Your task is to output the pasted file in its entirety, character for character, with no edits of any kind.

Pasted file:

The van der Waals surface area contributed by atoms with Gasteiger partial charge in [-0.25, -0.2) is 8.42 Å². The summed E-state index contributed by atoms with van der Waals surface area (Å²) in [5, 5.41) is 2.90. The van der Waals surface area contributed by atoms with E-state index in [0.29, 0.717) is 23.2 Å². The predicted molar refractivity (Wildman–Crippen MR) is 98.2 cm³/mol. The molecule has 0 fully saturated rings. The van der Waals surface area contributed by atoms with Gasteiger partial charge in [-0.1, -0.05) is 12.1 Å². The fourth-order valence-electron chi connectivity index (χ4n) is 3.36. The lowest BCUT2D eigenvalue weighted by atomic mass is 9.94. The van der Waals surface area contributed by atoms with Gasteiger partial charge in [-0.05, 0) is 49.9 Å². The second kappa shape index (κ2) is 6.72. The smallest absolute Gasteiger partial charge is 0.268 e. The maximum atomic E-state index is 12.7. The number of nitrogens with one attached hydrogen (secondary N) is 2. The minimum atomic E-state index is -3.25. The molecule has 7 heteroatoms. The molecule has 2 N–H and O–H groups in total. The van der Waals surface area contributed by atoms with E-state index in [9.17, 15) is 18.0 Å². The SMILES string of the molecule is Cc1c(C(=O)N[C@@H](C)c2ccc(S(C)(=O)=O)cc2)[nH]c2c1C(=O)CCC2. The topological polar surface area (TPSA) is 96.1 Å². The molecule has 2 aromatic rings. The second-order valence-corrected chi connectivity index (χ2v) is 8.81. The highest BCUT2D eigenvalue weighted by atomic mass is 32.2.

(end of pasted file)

The van der Waals surface area contributed by atoms with Gasteiger partial charge in [-0.25, -0.2) is 8.42 Å². The summed E-state index contributed by atoms with van der Waals surface area (Å²) in [5, 5.41) is 2.90. The van der Waals surface area contributed by atoms with E-state index in [0.29, 0.717) is 23.2 Å². The predicted molar refractivity (Wildman–Crippen MR) is 98.2 cm³/mol. The molecule has 0 fully saturated rings. The van der Waals surface area contributed by atoms with Gasteiger partial charge in [-0.1, -0.05) is 12.1 Å². The fourth-order valence-electron chi connectivity index (χ4n) is 3.36. The lowest BCUT2D eigenvalue weighted by atomic mass is 9.94. The van der Waals surface area contributed by atoms with Gasteiger partial charge in [-0.05, 0) is 49.9 Å². The second kappa shape index (κ2) is 6.72. The smallest absolute Gasteiger partial charge is 0.268 e. The maximum atomic E-state index is 12.7. The number of nitrogens with one attached hydrogen (secondary N) is 2. The minimum atomic E-state index is -3.25. The molecule has 7 heteroatoms. The molecule has 2 N–H and O–H groups in total. The van der Waals surface area contributed by atoms with E-state index in [9.17, 15) is 18.0 Å². The SMILES string of the molecule is Cc1c(C(=O)N[C@@H](C)c2ccc(S(C)(=O)=O)cc2)[nH]c2c1C(=O)CCC2. The topological polar surface area (TPSA) is 96.1 Å². The molecule has 2 aromatic rings. The second-order valence-corrected chi connectivity index (χ2v) is 8.81. The highest BCUT2D eigenvalue weighted by atomic mass is 32.2.